Plaintiffs filed a due process complaint against the District on August 26, 2015, alleging that the District had failed to provide S.B. with a FAPE for the 2013-2014 and 2014-2015 school years by failing to reimburse S.B. and/or her parents for round trip mileage to and from Bayhill High School. Id. at ¶ 44. At a September 8, 2015 resolution session, the District informed S.B.'s attorney that it could not accept the mileage reimbursement request previously submitted by M.B. because the request was not submitted on District forms. S.B.'s attorney and her sister then completed the District's mileage reimbursement forms for the period August 27, 2013 to June 5, 2015. Id. at ¶ 45. Plaintiffs allege that their attorney “was told M.B.'s signature was not required [on the forms] because her signature was on the other forms.” Id. Plaintiffs further allege that on or around October 8, 2015, their attorney “was told by District Counsel that M.B. needed to come in and sign the mileage forms before they could be processed, ” even though “the attorney had inquired on September 8[, 2015].” Id. at ¶ 46. M.B. signed the forms on October 9, 2015 and was told she would receive the check within 30 days. Id.

         S.B. amended her due process complaint in October 2015, challenging the District's failure to 1) reimburse S.B. and/or her parents for round trip mileage to and from Bayhill High School through March 5, 2014; 2) provide transportation to and from school for S.B. after Plaintiffs' March 5, 2014 request; and 3) provide the three IEEs following Plaintiffs' counsel's March 5, 2014 request. Id. at ¶ 48. The matter was tried on March 22-24, 2016. Id. at ¶ 56. Plaintiffs allege that at a March 11, 2016 prehearing conference, counsel for the District informed Plaintiffs' counsel for the first time that the District had notified M.B. that it had granted the request for the IEEs in a letter dated March 27, 2014. Counsel further stated that the District had already mailed M.B. and L.B. a check for the mileage reimbursement. Id. at ¶ 53. Plaintiffs never received a check in the mail. Id. at ¶ 54. On March 23, 2016, the second day of trial, the District provided M.B. with a check for mileage reimbursement from August 27, 2013 to June 5, 2016. Id. at ¶ 62.

         The Administrative Law Judge (“ALJ”) issued a decision in May 2016. FAC Ex. 1 (OAH Decision). In relevant part, the ALJ found that 1) OAH lacked jurisdiction over the issue of whether the District denied S.B. a FAPE by failing to reimburse Plaintiffs for mileage for one round trip per day from August 28, 2013 through March 5, 2014, since the reimbursement was required by a settlement agreement and OAH lacks jurisdiction to enforce settlement agreements; 2) even if OAH had jurisdiction over the August 2013-March 2014 mileage reimbursement dispute, the issue was moot because S.B. received full reimbursement on March 23, 2016; and 3) S.B. did not establish that she was denied a FAPE based on the District's failure to provide IEEs, since S.B. had failed to pursue the IEEs after the District granted her request. Id.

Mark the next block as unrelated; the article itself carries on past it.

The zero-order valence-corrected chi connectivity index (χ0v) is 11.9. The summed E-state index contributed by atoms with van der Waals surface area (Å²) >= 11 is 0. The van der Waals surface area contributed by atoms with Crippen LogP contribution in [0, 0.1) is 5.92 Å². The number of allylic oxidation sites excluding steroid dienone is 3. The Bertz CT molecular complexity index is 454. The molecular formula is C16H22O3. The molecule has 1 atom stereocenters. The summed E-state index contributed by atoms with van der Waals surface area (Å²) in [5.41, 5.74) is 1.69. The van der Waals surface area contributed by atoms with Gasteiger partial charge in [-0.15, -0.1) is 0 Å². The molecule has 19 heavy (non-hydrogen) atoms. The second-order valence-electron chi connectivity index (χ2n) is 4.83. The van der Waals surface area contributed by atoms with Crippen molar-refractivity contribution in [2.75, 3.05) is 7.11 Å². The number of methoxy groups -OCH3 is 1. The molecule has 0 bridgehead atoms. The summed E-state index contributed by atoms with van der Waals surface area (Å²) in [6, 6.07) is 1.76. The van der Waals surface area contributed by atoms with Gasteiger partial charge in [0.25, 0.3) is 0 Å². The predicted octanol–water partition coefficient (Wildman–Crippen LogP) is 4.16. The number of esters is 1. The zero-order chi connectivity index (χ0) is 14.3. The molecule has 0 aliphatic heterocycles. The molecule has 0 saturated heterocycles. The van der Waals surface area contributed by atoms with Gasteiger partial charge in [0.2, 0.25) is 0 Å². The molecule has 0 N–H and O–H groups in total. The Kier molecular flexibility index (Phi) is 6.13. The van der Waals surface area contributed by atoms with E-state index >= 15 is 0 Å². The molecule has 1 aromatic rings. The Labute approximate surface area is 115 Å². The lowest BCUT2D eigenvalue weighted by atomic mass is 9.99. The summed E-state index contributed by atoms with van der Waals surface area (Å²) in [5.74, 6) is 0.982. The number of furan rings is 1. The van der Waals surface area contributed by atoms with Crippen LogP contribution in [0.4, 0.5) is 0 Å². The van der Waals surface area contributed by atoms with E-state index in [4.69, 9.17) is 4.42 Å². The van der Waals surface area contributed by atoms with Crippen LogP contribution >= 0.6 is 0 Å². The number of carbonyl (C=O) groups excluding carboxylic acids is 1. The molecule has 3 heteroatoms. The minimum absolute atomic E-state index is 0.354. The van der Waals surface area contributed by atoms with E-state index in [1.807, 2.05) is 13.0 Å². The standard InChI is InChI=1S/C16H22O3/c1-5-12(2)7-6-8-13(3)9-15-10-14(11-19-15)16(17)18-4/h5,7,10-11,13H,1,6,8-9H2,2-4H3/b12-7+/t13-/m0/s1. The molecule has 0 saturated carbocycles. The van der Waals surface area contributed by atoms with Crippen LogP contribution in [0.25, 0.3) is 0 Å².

Plaintiffs bring three claims for relief. The first asserts that the District violated the IDEA, 20 U.S.C. § 1415(c)(2)(B)(i)(I), by failing to respond to L.B. and M.B.'s due process complaint within 10 days, which “resulted in unnecessary and protracted litigation considering that the District paid the mileage reimbursement during the second day of [the] hearing.” Id. at ¶¶ 87-89. The second claim for relief challenges the ALJ's finding that Plaintiffs were entitled to reimbursement for two round-trips per day instead of the actual costs of transportation for transporting S.B. to and from Bayhill High School.[1] Id. at ¶ 91. The third claim for relief asserts that the ALJ erred in finding that the District did not deny S.B. a FAPE based on its failure to provide IEEs. Id. at ¶¶ 97-113.

         The parties now move separately to supplement the administrative record. The District asks to supplement the record with a declaration by its counsel, Shawn Olson Brown, to which three exhibits are attached. [Docket No. 51-1 (Olson Brown Decl., Jan. 27, 2017).] According to the District, the Olson Brown declaration contains evidence that contradicts certain allegations in the FAC.

         Plaintiffs move to supplement the record with an “expert declaration” by transportation provider Brenda Saunders, which they submitted with their reply. [Docket No. 57-1 (Saunders Decl., Oct. 5, 2017).]


         Congress enacted the IDEA “to assist state and local agencies financially in educating students with disabilities.” M.L. v. Fed. Way Sch. Dist., 394 F.3d 634, 642 (9th ...